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SC Critically Claims That Section 41A CrPC cannot Be Used To Intimidate, Threaten Or Harass


SC Critically Claims That Section 41A CrPC cannot Be Used To Intimidate, Threaten Or Harass

WHAT IS THE CASE?

  • An FIR was filed against a 29-year-old woman named Roshni Biswas for posting on Facebook that lockdown norms were being violated in Kolkata's Raja Bazaar area and that the police was complacent(satisfied with existing situation) in taking action in the area to safeguard "a particular community."
  • In order to quash the claims made against her, Biswas had initially approached the Delhi High Court, which suggested that she approach the Calcutta High Court.
  • In June this year, the Calcutta High Court granted her interim protection from arrest while the quashing proceedings are pending.
  • Biswas had informed the High Court that she would cooperate with the investigation and will travel to Kolkata in September if lockdown is lifted.

WHAT WERE THE CONTENTIONS?

  • Kolkata Police summoned Biswas to appear in Kolkata for the investigation. Also, the High Court commanded her to appear before the designated investigating officer on September 29th,2020 thereby Biswas approached SC challenging the same.
  • Senior Advocate Mahesh Jethmalani who is representing Biswas before SC argued that there was no basis to conduct a probe against her and that quashing proceedings should be decided first. Further, it was submitted that Biswas had disclaimed any association with the Facebook post and that she does not operate the web page which forms the subject matter of the FIR.
  • Senior Advocate R Basant on behalf of State of West Bengal in response to the argument, stated that she would only be questioned and not arrested and since she had agreed to travel to Kolkata previously, there was no reason for her to oppose complying with the summons issued under Section 41A.

WHAT IS SECTION 41A CRPC AND SC'S TAKE ON IT

  • Section 41A Crpc stipulates that a police officer, in all cases where the arrest of a person is not required under section 41(1), shall issue a notice directing the person against whom a reasonable complaint has been made or credible information has been received to appear before him.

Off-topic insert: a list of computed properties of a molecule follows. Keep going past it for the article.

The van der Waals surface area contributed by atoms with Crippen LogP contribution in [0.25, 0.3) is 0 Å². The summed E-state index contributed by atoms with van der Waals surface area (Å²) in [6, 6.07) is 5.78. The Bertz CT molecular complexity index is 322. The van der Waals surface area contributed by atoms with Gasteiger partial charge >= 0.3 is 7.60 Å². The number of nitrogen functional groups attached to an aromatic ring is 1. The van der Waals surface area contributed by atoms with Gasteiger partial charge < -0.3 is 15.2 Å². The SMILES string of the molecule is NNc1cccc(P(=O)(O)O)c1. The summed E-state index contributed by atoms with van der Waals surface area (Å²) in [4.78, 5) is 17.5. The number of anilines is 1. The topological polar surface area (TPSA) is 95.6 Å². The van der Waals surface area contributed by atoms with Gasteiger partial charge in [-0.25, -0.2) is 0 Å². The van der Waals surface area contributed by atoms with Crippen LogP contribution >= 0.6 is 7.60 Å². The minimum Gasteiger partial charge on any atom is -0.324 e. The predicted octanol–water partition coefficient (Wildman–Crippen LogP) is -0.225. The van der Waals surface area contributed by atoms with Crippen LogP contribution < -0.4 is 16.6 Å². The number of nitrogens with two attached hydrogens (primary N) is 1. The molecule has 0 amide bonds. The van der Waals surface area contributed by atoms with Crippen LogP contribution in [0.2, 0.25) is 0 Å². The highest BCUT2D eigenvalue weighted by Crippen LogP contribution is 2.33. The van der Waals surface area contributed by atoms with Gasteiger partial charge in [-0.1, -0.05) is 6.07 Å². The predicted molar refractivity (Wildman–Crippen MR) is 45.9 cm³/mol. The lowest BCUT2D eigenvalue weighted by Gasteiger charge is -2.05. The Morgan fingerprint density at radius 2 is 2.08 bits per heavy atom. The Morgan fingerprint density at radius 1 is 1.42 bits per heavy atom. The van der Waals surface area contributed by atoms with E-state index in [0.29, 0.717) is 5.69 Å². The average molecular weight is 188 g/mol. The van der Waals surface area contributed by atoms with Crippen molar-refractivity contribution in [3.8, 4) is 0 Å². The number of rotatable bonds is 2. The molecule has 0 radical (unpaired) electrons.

• So, the Supreme Court had observed that even though there needs to be restraint in exercise of judicial review in matters of police investigation, it is equally important for courts to safeguard the principles of freedom of speech and expression under Article 19(1)(a) of the Constitution (Roshni Biswas v. State of West Bengal & Ors).
  • Also, the police’s power to issue summons under Section 41A of the Code of Criminal Procedure (CrPC) cannot be used to intimidate, threaten and harass, the Bench of Justices DY Chandrachud and Indira Banerjee noted.
  • The Court stated the primary question before it was whether an accused can be compelled to be questioned at a police station via summons issued under Section 41A for a complaint suggesting that lockdown norms were not properly followed in an area.
  • Justice Chandrachud stated during the hearing that "This is browbeating a citizen for exercising right to free speech. One can’t be prosecuted for saying the pandemic is not dealt with properly.”
  • The Court stayed the direction of the High Court and asked Biswas to present herself at the Ballygunge Police Station, also stated further that she would be available to cooperate with the police via videoconferencing. Furthermore, Kolkata Police officials can visit Delhi to question her after giving a 24-hour notice period.
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